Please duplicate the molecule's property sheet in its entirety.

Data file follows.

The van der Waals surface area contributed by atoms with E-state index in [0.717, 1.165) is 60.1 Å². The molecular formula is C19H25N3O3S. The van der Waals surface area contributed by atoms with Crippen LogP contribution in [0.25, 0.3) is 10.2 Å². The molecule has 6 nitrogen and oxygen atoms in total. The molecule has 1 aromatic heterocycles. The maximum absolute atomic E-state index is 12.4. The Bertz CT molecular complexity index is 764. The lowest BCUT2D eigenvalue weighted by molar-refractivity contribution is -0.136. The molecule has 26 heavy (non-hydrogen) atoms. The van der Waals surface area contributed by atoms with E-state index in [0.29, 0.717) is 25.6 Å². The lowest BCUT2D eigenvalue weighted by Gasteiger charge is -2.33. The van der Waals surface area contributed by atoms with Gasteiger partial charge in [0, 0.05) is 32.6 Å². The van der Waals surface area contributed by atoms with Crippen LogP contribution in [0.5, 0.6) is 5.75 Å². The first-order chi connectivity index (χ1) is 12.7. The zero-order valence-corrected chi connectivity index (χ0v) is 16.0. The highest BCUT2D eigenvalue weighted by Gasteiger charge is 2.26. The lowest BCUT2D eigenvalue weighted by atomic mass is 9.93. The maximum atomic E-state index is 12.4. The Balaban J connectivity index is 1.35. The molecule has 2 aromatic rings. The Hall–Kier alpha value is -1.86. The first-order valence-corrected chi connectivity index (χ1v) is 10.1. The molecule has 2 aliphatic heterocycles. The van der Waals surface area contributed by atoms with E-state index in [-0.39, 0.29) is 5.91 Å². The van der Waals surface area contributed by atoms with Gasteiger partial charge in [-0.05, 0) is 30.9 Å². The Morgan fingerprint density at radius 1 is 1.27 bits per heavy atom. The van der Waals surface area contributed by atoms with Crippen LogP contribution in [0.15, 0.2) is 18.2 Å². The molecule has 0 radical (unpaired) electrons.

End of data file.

The van der Waals surface area contributed by atoms with E-state index in [0.717, 1.165) is 60.1 Å². The molecular formula is C19H25N3O3S. The van der Waals surface area contributed by atoms with Crippen LogP contribution in [0.25, 0.3) is 10.2 Å². The molecule has 6 nitrogen and oxygen atoms in total. The molecule has 1 aromatic heterocycles. The maximum absolute atomic E-state index is 12.4. The Bertz CT molecular complexity index is 764. The lowest BCUT2D eigenvalue weighted by molar-refractivity contribution is -0.136. The molecule has 26 heavy (non-hydrogen) atoms. The van der Waals surface area contributed by atoms with E-state index in [0.29, 0.717) is 25.6 Å². The lowest BCUT2D eigenvalue weighted by Gasteiger charge is -2.33. The van der Waals surface area contributed by atoms with Gasteiger partial charge in [0, 0.05) is 32.6 Å². The van der Waals surface area contributed by atoms with Crippen LogP contribution in [0.5, 0.6) is 5.75 Å². The first-order chi connectivity index (χ1) is 12.7. The zero-order valence-corrected chi connectivity index (χ0v) is 16.0. The highest BCUT2D eigenvalue weighted by Gasteiger charge is 2.26. The lowest BCUT2D eigenvalue weighted by atomic mass is 9.93. The maximum atomic E-state index is 12.4. The Balaban J connectivity index is 1.35. The molecule has 2 aromatic rings. The Hall–Kier alpha value is -1.86. The first-order valence-corrected chi connectivity index (χ1v) is 10.1. The molecule has 2 aliphatic heterocycles. The van der Waals surface area contributed by atoms with E-state index in [-0.39, 0.29) is 5.91 Å². The van der Waals surface area contributed by atoms with Gasteiger partial charge in [-0.05, 0) is 30.9 Å². The Morgan fingerprint density at radius 1 is 1.27 bits per heavy atom. The van der Waals surface area contributed by atoms with Crippen LogP contribution in [0.15, 0.2) is 18.2 Å². The molecule has 0 radical (unpaired) electrons.